Environmental Management

, Volume 19, Issue 2, pp 189–195

Developing a collaborative model for environmental planning and management

  • Steve Selin
  • Deborah Chevez

DOI: 10.1007/BF02471990

Cite this article as:
Selin, S. & Chevez, D. Environmental Management (1995) 19: 189. doi:10.1007/BF02471990


Methods for involving the public in natural resource management are changing as agencies adjust to an increasingly turbulent social and political environment. There is growing interest among managers and scholars in collaborative approaches to public involvement. Collaboration is conceptually defined and elaborated using examples from the natural resource management field. This paper then examines how collaboration theory from the organizational behavior field can help environmental managers to better understand those factors that facilitate and inhibit collaborative solutions to resource problems. A process-oriented model is presented that proposes that collaboration emerges out of an environmental context and then proceeds sequentially through a problem-setting, direction-setting, and structuring phase. Factors constraining collaboration are also specified, including organizational culture and power differentials. Designs for managing collaboration are identified, which include appreciative planning, joint agreements, dialogues, and negotiated settlements. Environmental managers need new skills to manage collaboration within a dynamic social and political environment. Further research is needed to test the propositions outlined here.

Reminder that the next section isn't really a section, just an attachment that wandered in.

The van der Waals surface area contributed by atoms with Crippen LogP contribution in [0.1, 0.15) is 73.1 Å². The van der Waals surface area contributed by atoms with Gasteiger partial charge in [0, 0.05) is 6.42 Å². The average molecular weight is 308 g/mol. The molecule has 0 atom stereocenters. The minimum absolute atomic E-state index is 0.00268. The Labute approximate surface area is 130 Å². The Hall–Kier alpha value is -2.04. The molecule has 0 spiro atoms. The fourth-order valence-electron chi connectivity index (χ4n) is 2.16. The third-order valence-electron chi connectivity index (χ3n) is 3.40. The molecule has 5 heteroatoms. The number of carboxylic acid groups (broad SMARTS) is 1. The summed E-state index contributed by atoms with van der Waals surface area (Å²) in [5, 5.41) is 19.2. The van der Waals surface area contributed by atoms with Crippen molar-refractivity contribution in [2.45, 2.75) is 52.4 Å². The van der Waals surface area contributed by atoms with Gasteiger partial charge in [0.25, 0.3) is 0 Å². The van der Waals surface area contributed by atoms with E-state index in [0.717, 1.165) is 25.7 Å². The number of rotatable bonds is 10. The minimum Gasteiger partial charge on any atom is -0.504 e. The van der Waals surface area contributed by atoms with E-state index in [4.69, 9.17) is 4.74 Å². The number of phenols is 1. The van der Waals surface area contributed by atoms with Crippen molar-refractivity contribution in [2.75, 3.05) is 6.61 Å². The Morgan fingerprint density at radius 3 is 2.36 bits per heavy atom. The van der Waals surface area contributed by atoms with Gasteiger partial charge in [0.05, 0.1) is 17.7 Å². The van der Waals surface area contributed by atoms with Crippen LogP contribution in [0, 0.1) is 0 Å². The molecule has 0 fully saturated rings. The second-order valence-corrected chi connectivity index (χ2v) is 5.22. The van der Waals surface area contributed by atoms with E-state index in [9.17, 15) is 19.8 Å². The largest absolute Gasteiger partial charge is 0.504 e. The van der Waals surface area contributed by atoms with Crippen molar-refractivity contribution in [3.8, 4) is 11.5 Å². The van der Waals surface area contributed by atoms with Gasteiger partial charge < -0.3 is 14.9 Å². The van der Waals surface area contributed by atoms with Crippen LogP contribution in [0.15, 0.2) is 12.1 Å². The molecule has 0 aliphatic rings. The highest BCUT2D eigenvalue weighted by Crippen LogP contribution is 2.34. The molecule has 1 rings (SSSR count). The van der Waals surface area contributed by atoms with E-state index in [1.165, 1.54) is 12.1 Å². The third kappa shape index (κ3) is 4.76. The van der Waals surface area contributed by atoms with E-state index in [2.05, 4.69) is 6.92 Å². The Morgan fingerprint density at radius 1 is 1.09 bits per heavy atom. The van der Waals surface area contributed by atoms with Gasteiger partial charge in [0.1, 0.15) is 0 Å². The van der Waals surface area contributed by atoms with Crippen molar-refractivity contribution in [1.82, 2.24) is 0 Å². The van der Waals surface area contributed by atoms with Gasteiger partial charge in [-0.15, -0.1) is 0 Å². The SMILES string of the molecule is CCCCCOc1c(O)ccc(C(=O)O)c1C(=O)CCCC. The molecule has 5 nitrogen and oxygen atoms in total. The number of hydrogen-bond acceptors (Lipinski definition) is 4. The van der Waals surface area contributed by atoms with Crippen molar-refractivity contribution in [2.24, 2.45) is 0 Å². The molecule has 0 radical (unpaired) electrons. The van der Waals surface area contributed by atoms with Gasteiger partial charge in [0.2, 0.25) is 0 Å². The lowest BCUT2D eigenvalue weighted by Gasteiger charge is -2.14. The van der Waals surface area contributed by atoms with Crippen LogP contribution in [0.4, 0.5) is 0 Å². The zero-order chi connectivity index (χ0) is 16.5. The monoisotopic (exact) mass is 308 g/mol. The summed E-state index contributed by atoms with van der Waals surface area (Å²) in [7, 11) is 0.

Key words

Collaboration Public involvement Natural resources Dispute resolution Partnerships Environmental management Transactive planning Communities of interest 

Copyright information

© Springer-Verlag New York Inc. 1995

Authors and Affiliations

  • Steve Selin
    • 1
  • Deborah Chevez
    • 2
  1. 1.Division of ForestryWest Virginia UniversityMorgantownUSA
  2. 2.Fores Fire LaboratoryUSDA Forest ServiceCaliforniaRiversideUSA

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